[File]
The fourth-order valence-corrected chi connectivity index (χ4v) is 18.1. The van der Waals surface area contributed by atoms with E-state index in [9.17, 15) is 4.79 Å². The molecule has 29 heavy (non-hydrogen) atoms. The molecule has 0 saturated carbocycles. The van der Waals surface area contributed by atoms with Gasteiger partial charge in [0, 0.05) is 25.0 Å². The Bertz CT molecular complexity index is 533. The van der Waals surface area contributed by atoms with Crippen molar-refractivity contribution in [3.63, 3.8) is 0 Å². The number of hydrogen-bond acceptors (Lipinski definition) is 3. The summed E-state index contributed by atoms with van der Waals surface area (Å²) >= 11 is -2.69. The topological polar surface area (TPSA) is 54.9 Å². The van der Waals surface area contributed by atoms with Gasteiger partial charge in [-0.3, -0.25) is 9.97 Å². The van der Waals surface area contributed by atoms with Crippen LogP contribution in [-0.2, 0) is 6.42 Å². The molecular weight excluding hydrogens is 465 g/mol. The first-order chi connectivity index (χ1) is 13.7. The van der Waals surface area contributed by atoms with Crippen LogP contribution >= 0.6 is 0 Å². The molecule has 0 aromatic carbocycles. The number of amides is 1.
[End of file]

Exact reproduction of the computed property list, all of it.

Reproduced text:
The fourth-order valence-corrected chi connectivity index (χ4v) is 18.1. The van der Waals surface area contributed by atoms with E-state index in [9.17, 15) is 4.79 Å². The molecule has 29 heavy (non-hydrogen) atoms. The molecule has 0 saturated carbocycles. The van der Waals surface area contributed by atoms with Gasteiger partial charge in [0, 0.05) is 25.0 Å². The Bertz CT molecular complexity index is 533. The van der Waals surface area contributed by atoms with Crippen molar-refractivity contribution in [3.63, 3.8) is 0 Å². The number of hydrogen-bond acceptors (Lipinski definition) is 3. The summed E-state index contributed by atoms with van der Waals surface area (Å²) >= 11 is -2.69. The topological polar surface area (TPSA) is 54.9 Å². The van der Waals surface area contributed by atoms with Gasteiger partial charge in [-0.3, -0.25) is 9.97 Å². The van der Waals surface area contributed by atoms with Crippen LogP contribution in [-0.2, 0) is 6.42 Å². The molecular weight excluding hydrogens is 465 g/mol. The first-order chi connectivity index (χ1) is 13.7. The van der Waals surface area contributed by atoms with Crippen LogP contribution >= 0.6 is 0 Å². The molecule has 0 aromatic carbocycles. The number of amides is 1.